And they all lived happily ever after.
Once upon a time, there was an archetype. The young lad who leaves his home and braves all to seek his fortune. We could call him Dick Whittington.
Today there are millions (or should that be billions?) with dreams of betterment. For many in the poorer parts of the world, one such dream is of the streets of Europe or America, paved with gold. No doubt a few will make their fortunes, while many will be disappointed. Many will risk life and limb in the pursuit of a Dick Whittington dream. Our meeja and public opinion will swing between being swamped by immigrants and being outraged by their plight.
What should we in destination-countries do? I have no intention of addressing issues of immigration policy here, but one thing is clear: we should not be sending out misleading signals, leading people on with a deception. Even when it’s also self-deception. If we’re not going to welcome the millions, we should send out the signal loud and clear and without ambiguity. And above all, we should be consistent, not chop and change policy on the whims of meeja and public opinion.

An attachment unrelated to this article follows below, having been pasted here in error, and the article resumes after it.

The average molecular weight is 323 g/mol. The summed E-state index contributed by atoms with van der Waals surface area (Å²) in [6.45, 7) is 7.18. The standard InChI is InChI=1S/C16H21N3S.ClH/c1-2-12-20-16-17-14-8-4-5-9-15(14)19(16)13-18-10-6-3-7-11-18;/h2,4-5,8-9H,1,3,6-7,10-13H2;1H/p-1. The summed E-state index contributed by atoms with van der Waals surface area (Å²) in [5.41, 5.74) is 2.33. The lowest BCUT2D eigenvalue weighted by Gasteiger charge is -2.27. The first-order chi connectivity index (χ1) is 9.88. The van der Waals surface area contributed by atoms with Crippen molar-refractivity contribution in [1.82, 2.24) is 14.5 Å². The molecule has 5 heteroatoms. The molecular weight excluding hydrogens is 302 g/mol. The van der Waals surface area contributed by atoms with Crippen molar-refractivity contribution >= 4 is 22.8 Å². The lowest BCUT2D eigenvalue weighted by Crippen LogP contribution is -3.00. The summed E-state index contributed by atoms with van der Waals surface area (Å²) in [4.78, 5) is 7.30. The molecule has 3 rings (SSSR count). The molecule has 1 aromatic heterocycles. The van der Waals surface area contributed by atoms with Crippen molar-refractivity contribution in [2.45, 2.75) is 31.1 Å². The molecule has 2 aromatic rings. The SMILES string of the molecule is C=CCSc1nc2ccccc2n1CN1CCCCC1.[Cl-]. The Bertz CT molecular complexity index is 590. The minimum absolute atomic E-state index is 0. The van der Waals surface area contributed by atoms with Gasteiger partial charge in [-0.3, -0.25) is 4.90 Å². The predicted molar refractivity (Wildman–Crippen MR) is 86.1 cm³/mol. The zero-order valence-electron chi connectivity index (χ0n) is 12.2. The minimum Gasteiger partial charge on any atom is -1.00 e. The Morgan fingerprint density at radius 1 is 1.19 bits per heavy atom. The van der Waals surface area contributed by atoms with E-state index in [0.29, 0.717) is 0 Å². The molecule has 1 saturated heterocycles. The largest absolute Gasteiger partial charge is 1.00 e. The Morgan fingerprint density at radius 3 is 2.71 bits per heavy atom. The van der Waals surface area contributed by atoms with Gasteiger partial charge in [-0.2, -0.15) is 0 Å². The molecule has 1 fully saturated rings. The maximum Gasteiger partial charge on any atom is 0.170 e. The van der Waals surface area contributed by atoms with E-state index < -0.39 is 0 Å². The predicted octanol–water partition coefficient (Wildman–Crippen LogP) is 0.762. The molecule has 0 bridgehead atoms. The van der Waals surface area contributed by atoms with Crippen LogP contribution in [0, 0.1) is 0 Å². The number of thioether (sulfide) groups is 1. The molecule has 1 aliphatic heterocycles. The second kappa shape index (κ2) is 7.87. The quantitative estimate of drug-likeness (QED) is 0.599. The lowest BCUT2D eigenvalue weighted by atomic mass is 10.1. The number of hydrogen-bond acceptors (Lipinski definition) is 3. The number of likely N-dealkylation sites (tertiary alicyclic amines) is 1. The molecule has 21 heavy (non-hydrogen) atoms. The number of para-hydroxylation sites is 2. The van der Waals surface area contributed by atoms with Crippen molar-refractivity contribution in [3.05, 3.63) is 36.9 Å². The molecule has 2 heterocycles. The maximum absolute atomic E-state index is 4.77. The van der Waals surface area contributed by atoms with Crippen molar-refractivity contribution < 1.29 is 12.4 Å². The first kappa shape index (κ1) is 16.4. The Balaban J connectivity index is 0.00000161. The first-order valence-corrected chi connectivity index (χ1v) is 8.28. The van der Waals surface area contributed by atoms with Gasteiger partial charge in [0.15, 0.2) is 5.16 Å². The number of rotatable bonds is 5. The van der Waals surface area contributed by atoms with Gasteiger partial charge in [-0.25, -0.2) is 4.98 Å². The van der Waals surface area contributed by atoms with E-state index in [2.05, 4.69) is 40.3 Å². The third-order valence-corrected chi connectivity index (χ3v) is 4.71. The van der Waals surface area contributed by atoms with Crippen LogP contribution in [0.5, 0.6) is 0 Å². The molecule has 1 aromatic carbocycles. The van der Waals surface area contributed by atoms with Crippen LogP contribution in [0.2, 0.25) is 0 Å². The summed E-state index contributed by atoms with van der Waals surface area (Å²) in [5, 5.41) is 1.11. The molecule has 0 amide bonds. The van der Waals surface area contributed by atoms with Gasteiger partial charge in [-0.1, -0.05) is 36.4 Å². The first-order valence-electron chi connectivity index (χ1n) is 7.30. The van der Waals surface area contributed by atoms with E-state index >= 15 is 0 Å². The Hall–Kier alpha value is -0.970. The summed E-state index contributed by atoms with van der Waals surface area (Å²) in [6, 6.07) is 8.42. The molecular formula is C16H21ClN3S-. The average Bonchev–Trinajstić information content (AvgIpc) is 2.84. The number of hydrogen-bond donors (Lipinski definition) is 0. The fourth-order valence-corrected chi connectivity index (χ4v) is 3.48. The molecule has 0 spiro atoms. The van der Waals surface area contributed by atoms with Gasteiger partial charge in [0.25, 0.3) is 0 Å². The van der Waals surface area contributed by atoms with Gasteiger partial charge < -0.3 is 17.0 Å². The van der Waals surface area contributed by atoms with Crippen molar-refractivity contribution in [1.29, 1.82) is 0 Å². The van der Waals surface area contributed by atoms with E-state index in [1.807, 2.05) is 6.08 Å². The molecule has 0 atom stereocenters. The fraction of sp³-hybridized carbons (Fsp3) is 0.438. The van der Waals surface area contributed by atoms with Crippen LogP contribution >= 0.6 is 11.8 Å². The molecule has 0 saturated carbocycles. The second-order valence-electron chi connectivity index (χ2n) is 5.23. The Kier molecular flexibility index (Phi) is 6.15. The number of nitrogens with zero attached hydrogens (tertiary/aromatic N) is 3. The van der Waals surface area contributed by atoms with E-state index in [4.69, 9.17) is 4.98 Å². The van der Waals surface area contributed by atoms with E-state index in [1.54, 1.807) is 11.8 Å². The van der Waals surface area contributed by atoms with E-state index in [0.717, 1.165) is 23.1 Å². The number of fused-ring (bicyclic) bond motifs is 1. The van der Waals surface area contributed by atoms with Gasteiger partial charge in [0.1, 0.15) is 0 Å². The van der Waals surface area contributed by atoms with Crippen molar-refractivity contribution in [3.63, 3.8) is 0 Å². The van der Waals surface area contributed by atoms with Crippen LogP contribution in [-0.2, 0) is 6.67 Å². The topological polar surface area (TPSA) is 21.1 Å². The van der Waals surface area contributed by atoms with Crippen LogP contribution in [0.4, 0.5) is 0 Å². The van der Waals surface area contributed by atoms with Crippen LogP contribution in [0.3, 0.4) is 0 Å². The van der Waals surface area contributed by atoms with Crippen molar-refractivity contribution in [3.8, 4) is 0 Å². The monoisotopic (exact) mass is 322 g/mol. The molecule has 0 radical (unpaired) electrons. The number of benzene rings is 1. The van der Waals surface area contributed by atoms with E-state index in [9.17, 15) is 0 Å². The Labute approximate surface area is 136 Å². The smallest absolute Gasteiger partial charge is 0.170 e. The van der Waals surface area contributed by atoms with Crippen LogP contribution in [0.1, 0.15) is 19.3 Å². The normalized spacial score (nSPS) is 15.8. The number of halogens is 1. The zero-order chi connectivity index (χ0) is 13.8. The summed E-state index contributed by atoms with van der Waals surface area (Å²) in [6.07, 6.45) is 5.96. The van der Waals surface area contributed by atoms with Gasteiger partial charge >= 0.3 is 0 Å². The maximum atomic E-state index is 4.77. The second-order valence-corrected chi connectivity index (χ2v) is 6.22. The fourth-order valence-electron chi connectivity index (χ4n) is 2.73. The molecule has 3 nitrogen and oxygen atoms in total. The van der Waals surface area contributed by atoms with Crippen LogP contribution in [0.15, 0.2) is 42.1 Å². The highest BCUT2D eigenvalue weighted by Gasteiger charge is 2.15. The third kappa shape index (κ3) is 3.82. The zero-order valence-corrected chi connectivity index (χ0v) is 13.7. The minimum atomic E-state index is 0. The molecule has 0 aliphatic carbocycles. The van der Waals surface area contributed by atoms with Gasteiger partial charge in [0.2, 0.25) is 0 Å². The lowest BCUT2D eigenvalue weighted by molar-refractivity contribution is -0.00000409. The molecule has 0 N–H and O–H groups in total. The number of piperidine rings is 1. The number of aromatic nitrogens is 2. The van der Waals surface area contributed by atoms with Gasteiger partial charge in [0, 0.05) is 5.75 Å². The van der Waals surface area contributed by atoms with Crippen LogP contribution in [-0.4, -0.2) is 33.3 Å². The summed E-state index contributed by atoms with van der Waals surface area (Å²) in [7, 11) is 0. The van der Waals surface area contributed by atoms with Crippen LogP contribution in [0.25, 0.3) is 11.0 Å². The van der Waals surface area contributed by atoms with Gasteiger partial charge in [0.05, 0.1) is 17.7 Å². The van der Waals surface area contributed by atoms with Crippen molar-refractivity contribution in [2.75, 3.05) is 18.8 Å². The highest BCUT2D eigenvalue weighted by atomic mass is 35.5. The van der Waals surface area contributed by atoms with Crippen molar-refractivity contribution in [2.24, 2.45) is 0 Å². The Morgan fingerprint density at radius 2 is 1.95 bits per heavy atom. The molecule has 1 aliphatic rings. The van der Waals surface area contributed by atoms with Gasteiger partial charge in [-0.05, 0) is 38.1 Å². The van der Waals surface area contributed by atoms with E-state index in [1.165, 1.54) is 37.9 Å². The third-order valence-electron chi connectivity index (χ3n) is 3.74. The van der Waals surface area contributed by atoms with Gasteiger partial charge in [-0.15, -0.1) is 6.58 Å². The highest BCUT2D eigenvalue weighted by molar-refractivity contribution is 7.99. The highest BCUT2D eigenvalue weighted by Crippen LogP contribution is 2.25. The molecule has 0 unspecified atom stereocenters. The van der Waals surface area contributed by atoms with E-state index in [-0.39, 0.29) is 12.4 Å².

Yesterday’s scenes of refugees reaching a true fairytale conclusion to their long ordeal is no doubt a happy one for the individuals concerned. But it begs the question: how many million impoverished Africans who may have idly dreamed of seeking their fortune in Europe, just saw yesterday’s scenes and made their minds up to set out on a perilous quest? Unless we welcome them all (which of course we can’t – not even those who survive and make it as far as pick-up points such as those off the Libyan coast), we’ve just perpetrated a cruel deception on them. For a change, our own Prime Minister appears to be behaving better than what either our meeja or some of our European colleagues are trying to pressure him into.